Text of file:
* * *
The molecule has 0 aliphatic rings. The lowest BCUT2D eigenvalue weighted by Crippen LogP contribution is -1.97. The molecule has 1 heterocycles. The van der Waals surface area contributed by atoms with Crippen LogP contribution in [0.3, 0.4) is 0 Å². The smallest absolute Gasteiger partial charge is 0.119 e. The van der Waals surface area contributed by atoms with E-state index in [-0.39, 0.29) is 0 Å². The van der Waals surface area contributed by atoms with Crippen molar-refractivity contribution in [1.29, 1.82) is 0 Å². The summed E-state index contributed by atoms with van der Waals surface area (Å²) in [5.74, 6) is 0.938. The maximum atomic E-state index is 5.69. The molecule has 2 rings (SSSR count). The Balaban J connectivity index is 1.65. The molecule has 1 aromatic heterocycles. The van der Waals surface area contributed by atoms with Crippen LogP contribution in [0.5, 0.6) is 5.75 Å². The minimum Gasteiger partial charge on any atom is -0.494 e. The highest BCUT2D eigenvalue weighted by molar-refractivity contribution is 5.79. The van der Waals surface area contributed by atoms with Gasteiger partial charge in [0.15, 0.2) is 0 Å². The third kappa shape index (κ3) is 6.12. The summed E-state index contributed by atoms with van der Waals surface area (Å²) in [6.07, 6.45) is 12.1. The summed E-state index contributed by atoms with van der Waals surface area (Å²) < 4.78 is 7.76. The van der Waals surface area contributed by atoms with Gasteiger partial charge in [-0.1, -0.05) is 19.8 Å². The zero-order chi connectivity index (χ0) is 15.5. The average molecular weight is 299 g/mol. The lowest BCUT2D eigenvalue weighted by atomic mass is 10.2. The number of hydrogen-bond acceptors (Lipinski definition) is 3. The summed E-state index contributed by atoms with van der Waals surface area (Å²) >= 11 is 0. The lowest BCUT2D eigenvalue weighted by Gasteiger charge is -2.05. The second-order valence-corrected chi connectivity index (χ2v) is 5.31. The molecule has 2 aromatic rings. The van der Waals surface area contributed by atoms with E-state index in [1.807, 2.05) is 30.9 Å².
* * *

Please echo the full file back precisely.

The molecule has 0 aliphatic rings. The lowest BCUT2D eigenvalue weighted by Crippen LogP contribution is -1.97. The molecule has 1 heterocycles. The van der Waals surface area contributed by atoms with Crippen LogP contribution in [0.3, 0.4) is 0 Å². The smallest absolute Gasteiger partial charge is 0.119 e. The van der Waals surface area contributed by atoms with E-state index in [-0.39, 0.29) is 0 Å². The van der Waals surface area contributed by atoms with Crippen molar-refractivity contribution in [1.29, 1.82) is 0 Å². The summed E-state index contributed by atoms with van der Waals surface area (Å²) in [5.74, 6) is 0.938. The maximum atomic E-state index is 5.69. The molecule has 2 rings (SSSR count). The Balaban J connectivity index is 1.65. The molecule has 1 aromatic heterocycles. The van der Waals surface area contributed by atoms with Crippen LogP contribution in [0.5, 0.6) is 5.75 Å². The minimum Gasteiger partial charge on any atom is -0.494 e. The highest BCUT2D eigenvalue weighted by molar-refractivity contribution is 5.79. The van der Waals surface area contributed by atoms with Gasteiger partial charge in [0.15, 0.2) is 0 Å². The third kappa shape index (κ3) is 6.12. The summed E-state index contributed by atoms with van der Waals surface area (Å²) in [6.07, 6.45) is 12.1. The summed E-state index contributed by atoms with van der Waals surface area (Å²) < 4.78 is 7.76. The van der Waals surface area contributed by atoms with Gasteiger partial charge in [-0.1, -0.05) is 19.8 Å². The zero-order chi connectivity index (χ0) is 15.5. The average molecular weight is 299 g/mol. The lowest BCUT2D eigenvalue weighted by atomic mass is 10.2. The number of hydrogen-bond acceptors (Lipinski definition) is 3. The summed E-state index contributed by atoms with van der Waals surface area (Å²) >= 11 is 0. The lowest BCUT2D eigenvalue weighted by Gasteiger charge is -2.05. The second-order valence-corrected chi connectivity index (χ2v) is 5.31. The molecule has 2 aromatic rings. The van der Waals surface area contributed by atoms with E-state index in [1.807, 2.05) is 30.9 Å².